A recent federal appeals court case demonstrates that trademarks can go well beyond symbols, designs and words. Even a single color can qualify for federal trademark protection.
The case involved a lawsuit by a high-end women’s shoe company, Louboutin, against the venerable French fashion company, Yves Saint Laurent (YSL). Louboutin’s expensive high heeled shoes feature a shiny, laquer red heel and red soles that contrast vividly with the colors of the rest of the shoe. It obtained a federal trademark registration for the use of the color red on shoes.
YSL began producing shoes that were completely red, including the heel. Louboutin sued, seeking to stop YSL from producing shoes with red heels. YSL argued that it was not possible to obtain trademark rights on something as simple as the color of a shoe, but the court disagreed. It held that because the red heel and sole of the Louboutin shoes had become associated with the high-end designer (much like pink insulation is associated with Owings-Corning), Louboutin’s trademark was valid and could be enforced against YSL. The court held, however, that YSL would not be prohibited from manufacturing shoes that were completely red, including a red heel, because it was the contrast between the red heel and the color of the Louboutin shoe that was Louboutin’s true mark.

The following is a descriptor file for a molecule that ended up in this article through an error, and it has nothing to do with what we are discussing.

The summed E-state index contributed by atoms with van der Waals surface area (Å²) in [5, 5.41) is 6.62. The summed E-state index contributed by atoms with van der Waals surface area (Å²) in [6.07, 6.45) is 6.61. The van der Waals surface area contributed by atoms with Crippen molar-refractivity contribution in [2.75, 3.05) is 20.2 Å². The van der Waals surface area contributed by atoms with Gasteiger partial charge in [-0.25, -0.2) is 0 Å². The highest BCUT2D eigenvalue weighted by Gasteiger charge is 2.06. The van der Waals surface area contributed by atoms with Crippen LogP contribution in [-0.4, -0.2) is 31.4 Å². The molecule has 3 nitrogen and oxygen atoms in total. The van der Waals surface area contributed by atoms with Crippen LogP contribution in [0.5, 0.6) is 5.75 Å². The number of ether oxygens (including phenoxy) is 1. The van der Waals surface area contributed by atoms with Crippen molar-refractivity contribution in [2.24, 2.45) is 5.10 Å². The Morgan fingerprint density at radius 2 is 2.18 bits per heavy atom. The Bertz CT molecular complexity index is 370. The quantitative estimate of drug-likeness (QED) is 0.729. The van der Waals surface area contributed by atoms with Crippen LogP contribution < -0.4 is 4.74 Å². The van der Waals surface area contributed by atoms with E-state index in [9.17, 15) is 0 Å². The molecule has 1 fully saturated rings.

The case goes to show that even a color can qualify for trademark protection if used the correct way. Bowie & Jensen attorneys have decades of experience in advising businesses and business owners about how to build a solid trademark portfolio that distinguishes their goods and services from competitors. Louboutin obviously received solid advice about how to build and protect its recognizable red-heel trademark, and that advice paid off in spades years later.
For more information about trademarks, including trademark protection, please contact Josh Glikin at 443-921-4233.